Templeton Investment Maxims
In 1983, a book entitled The Templeton
Touch, by William Proctor, outlined investment
maxims that summarize the
foundation of his investment philosophy.
Templetons 22 Principles For Successful
(1) There is only one long term investment
objective, maximum total after-tax return.
(2) Success requires study and work. It's harder
than you think.
(3) Outperforming the majority of investors
requires doing what they are not doing.
(4) Buy when pessimism is at its maximum, sell
when optimism is at its maximum.
(5) Therefore, buy what most investors are
(6) Buying when others have despaired, and
selling when they are full of hope, takes fortitude.
(7) Bear markets aren't forever. Prices usually
turn up a year before the business cycle hits bottom.
(8) Popularity is temporary. When a sector goes
out of fashion, it stays out for many years.
(9) In the long run, stock index prices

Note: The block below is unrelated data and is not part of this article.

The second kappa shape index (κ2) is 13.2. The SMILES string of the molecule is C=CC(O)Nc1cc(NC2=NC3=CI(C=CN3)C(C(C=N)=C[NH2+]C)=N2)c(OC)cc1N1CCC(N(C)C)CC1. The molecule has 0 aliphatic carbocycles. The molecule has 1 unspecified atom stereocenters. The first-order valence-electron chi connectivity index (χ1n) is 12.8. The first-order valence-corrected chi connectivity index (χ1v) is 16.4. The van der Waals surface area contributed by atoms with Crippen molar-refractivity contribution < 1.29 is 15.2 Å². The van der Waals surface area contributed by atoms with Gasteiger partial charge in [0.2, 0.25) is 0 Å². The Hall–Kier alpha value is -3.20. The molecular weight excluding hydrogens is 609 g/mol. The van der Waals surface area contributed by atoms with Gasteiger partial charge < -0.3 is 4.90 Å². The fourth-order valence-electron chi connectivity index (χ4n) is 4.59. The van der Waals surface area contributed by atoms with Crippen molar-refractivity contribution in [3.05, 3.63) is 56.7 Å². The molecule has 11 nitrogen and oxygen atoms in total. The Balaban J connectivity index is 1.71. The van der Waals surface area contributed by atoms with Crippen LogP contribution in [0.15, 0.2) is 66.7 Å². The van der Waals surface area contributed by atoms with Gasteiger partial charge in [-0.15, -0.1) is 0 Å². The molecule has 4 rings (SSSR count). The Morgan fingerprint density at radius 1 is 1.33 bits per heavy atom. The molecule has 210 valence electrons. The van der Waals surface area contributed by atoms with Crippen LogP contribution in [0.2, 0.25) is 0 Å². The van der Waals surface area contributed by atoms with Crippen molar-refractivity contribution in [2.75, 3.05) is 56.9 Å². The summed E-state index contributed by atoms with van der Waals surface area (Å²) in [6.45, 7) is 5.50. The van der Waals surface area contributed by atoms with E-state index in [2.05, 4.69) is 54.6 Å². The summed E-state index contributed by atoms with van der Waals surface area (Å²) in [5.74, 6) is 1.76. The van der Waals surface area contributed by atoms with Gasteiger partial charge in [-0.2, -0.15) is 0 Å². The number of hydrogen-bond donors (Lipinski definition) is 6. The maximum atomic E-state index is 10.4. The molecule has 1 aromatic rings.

fluctuate around the EPS trend line.
(10) Stock index earnings fluctuate around
replacement book value for the stocks in the index.
(11) Buy what other people buy and you will
succeed or fail as other people do.
(12) Timing: buy when short term owners have
finished selling and sell when they've finished their buying, always opposing the fashion.
(13) Stock prices fluctuate more than values. So
stock indexes will never produce the best total return performance.
(14) Focus on value because most investors focus
on outlooks and trends.
(15) Invest worldwide.
(16) Stock price fluctuations are proportional
to the square root of the price.
(17) Sell when you find a much better bargain to
replace what you are selling.
(18) When your method becomes popular, switch to
an unpopular method.
(19) Stay flexible. No asset or method is
(20) Stock market investing takes more skill
than any other kind of investing.
(21) A person can outperform a committee.
(22) If you begin with prayer, you will think
more clearly and make fewer mistakes.
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